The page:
It’s about being prepared like your company says and being smart. I think golf is actually like cybersecurity where you can’t predict what may come at you, but if you’ve done your work you can deal. If you think about it, you can’t let your guard down mentally and in how you execute the play. You assess, respond and shut out everything but the play.
Exabeam: Tell us a little more about what it means to play smart.
Spaun: Well, playing smart in golf sometimes means respecting some holes. There are some holes you need to attack and some holes you need to respect. Staying patient out there is key. And adjusting your mental stance. That also means respecting the course conditions, especially in the wind or other rough situations, you start thinking of pars, not birdies, and that’s one way I often find I can finish in the top. I guess you have to be aggressive and confident but also humble.
Exabeam: Can you share how you stay ahead of the competition?
Spaun: It’s bringing everything you’ve learned, everything you’ve practiced together on the same day. When it works, when everything is firing on the right cylinders you naturally feel it clicking. On those days, when I’m driving it well, hitting my irons well, finishing up with some good putts, that’s when you stay ahead of the really awesome players on the PGA TOUR. You just keep looking at the best players and watch how they play. Like I saw Tiger Woods win the Masters when I was just six, and he inspired me and a whole generation to compete and be the best.
Exabeam: You had some health challenges recently; a recent diagnosis of diabetes and a knee injury. Can you tell us how you approach these issues?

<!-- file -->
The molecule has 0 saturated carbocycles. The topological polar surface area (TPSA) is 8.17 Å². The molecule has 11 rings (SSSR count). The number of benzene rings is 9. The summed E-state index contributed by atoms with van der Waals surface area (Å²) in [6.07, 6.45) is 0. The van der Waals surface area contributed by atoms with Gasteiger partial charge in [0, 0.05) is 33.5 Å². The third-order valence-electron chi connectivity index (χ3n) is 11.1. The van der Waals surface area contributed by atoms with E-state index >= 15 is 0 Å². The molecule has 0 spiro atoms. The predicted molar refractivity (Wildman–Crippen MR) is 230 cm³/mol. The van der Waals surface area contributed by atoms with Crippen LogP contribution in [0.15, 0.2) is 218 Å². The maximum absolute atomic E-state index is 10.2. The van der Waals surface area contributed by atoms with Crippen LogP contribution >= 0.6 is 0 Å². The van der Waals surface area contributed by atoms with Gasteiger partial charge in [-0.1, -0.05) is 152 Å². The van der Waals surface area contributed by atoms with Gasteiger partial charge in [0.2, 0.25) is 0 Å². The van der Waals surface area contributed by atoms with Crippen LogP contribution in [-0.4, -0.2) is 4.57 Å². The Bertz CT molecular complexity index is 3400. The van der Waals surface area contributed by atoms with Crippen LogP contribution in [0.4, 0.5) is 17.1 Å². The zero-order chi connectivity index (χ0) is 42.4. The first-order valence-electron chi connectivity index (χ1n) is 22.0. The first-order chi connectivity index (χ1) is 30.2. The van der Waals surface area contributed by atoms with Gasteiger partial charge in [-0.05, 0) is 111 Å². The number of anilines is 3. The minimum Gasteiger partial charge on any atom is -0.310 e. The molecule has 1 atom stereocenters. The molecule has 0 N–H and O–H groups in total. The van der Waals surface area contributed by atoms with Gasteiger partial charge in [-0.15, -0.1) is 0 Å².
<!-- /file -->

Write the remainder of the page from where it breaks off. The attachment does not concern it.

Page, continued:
Ironically, in a weird way, both issues were connected. Back in August, I was diagnosed with Type 2 Diabetes which led me to make drastic changes to my eating habits. Because of that, I started taking better overall care of myself by eating right and exercising on a more regular basis. As a result, I lost a good amount of weight which impacted my golf swing. In a short period of time, my body shape changed dramatically and I lost the usual “feel” I have with my golf swing. This led to me practicing a lot more than normal and the more balls I hit, the more I felt discomfort in my knee. It was just from overuse but it got to the point where I couldn’t play or practice. I saw a knee specialist and he told me to take a couple of weeks off and the swelling would go down. It was nothing serious and it is 100 percent now. I also think I have figured out my golf swing and am starting to play better!!
Exabeam: What advice would you give to golf players that would work for both beginners and seasoned players?
Spaun: Prepare, stay calm, practice more than you think you need. Then when you’ve got the game in you, just trust it. It’s all about consistency and sticking to what you know you need to do. And, of course, playing smart as we talked about.